May 12, 2014
By: Aki Nikolaidis
Over the last several years, cognitive training has received large amounts of public interest and support because reliably improving cognitive performance would have wide reaching applications in clinical populations, older adults, and the public at large. For example, cognitive training could play an important role in healthy aging by delaying the onset of age related cognitive decline, or by blunting the severity of decline. It could also help schizophrenic patients alleviate some of the severely debilitating cognitive symptoms of the disease, such as deficits in the executive functioning and working memory.
As a result of this enthusiasm, both among the scientific community and the public, many labs across the globe have sought to demonstrate how various cognitive training paradigms might improve performance on untrained tasks and abilities, a phenomenon known as transfer. Unfortunately, many cognitive training studies have found mixed results, with limited or unreliable improvements overall to untrained tasks and abilities. One important reason for the lack of replication and success in the field is an underdeveloped understanding of the basic neuroscience of training and transfer. The predominant hypothesis of how transfer occurs suggests that training will transfer to another task if the training induces some form of plasticity or change in brain regions or networks important for the untrained task. This is known as the neural overlap of training hypothesis (Jonides 2004; Nature Neuroscience; Dahlin et al. 2008; Science), and its psychological precursor has been around since Thorndike & Woodworth’s seminal papers in the early 1900s. While this hypothetical framework agrees with much the literature in cognitive neuroscience, it has not received much empirical support.
In our latest study, we attempted to test this hypothesis by examining whether the changes in brain activity that occur after training for 30 hours with Space Fortress, a complex cognitive training video game, would be predictive of individual differences in performance changes in an untrained working memory task. The Space Fortress training task is quite complex, targeting working memory, executive functioning, motor control, and attention, and certain aspects of the training are quite similar to an untrained working memory task known as the Sternberg Memory Task. Therefore, we expected to find that training induced plasticity in regions of the brain important for working memory would predict post-training improvements in an untrained working memory task, (i.e. transfer of training effects).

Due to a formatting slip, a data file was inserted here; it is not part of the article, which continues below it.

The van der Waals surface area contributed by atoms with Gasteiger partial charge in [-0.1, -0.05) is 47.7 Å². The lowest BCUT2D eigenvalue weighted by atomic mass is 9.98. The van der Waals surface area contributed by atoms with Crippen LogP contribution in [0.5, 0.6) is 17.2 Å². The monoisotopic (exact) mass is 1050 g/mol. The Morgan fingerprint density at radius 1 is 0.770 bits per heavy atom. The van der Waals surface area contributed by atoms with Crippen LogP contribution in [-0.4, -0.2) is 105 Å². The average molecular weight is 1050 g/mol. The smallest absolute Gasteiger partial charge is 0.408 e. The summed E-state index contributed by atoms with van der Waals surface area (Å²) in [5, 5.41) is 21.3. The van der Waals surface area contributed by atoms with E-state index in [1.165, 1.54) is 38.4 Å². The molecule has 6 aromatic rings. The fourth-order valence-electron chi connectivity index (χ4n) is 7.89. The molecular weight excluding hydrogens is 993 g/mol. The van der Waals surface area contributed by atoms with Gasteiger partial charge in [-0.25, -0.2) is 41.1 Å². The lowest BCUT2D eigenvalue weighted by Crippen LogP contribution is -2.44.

Once the study was completed, we found evidence supporting this assertion. Specifically, we found that changes in brain activation in the target areas, which we label as training-induced plasticity, predicted 37% of the variance in the performance changes in the untrained working memory task. This suggests that those individuals that demonstrated the greatest benefit from the training were also those on whom the training had the greatest neural impact. Furthermore, the importance of the neural impact was specific to areas of the brain already known to be involved in the cognitive construct that is involved in the untrained (transfer) task. Previous research in cognitive training has found that untrained improvements simultaneously occur with changes in brain activity in working memory associated areas, such as the caudate, an area known to be important for working memory and procedural learning (Dahlin et al. 2008), and our findings extend this research by demonstrating that this plasticity actually predicts the behavioral changes that occur after training.
In other words, cognitive training can transfer to a real-life activity when it changes the brain regions underlying performance in that real-life activity. Our findings offer some of the first confirmatory support to the neural overlap of how transfer of training occurs. Furthermore, these findings suggest that future cognitive training studies should be designed for maximum impact on brain activity. This might be achieved, for example, by combining cognitive training with an exercise regimen and using physical activity to up-regulate biomarkers associated with neuroplasticity. Similarly, during the cognitive training sessions, brain stimulation such as trans-cranial direct current stimulation -which has also been shown to increase levels of several biomarkers associated with neuroplasticity- might be applied.
For more information on our study, and how it relates to the current state of the cognitive training literature, please see our open access paper recently published in Frontiers in Human Neuroscience: Parietal plasticity after training with a complex video game is associated with individual differences in improvements in an untrained working memory task
–– Aki Nikolaidis is a graduate student at the University of Illinois Urbana Champaign. His work focuses on understanding how brain plasticity contributes to learning and enhancement of cognitive abilities.